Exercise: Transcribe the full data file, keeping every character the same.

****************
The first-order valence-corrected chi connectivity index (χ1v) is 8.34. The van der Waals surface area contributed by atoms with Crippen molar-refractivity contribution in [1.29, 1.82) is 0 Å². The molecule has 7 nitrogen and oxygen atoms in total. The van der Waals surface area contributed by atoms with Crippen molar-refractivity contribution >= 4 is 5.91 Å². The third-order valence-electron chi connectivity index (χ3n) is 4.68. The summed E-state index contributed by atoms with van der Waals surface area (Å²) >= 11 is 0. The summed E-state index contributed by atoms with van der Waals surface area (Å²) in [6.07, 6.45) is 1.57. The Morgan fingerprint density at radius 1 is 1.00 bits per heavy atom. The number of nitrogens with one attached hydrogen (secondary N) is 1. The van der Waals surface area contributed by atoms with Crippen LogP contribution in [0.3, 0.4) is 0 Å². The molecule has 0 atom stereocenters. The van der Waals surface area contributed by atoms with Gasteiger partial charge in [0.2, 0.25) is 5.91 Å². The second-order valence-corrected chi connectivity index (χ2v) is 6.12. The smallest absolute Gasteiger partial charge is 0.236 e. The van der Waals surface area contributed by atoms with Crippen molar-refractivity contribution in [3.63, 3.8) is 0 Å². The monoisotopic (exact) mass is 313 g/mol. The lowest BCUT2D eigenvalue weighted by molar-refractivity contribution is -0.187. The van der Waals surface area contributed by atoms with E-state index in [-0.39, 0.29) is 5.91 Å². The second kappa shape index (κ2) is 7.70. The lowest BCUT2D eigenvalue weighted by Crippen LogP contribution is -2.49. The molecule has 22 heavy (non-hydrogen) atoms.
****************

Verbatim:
The first-order valence-corrected chi connectivity index (χ1v) is 8.34. The van der Waals surface area contributed by atoms with Crippen molar-refractivity contribution in [1.29, 1.82) is 0 Å². The molecule has 7 nitrogen and oxygen atoms in total. The van der Waals surface area contributed by atoms with Crippen molar-refractivity contribution >= 4 is 5.91 Å². The third-order valence-electron chi connectivity index (χ3n) is 4.68. The summed E-state index contributed by atoms with van der Waals surface area (Å²) >= 11 is 0. The summed E-state index contributed by atoms with van der Waals surface area (Å²) in [6.07, 6.45) is 1.57. The Morgan fingerprint density at radius 1 is 1.00 bits per heavy atom. The number of nitrogens with one attached hydrogen (secondary N) is 1. The van der Waals surface area contributed by atoms with Crippen LogP contribution in [0.3, 0.4) is 0 Å². The molecule has 0 atom stereocenters. The van der Waals surface area contributed by atoms with Gasteiger partial charge in [0.2, 0.25) is 5.91 Å². The second-order valence-corrected chi connectivity index (χ2v) is 6.12. The smallest absolute Gasteiger partial charge is 0.236 e. The van der Waals surface area contributed by atoms with Crippen molar-refractivity contribution in [3.63, 3.8) is 0 Å². The monoisotopic (exact) mass is 313 g/mol. The lowest BCUT2D eigenvalue weighted by molar-refractivity contribution is -0.187. The van der Waals surface area contributed by atoms with E-state index in [-0.39, 0.29) is 5.91 Å². The second kappa shape index (κ2) is 7.70. The lowest BCUT2D eigenvalue weighted by Crippen LogP contribution is -2.49. The molecule has 22 heavy (non-hydrogen) atoms.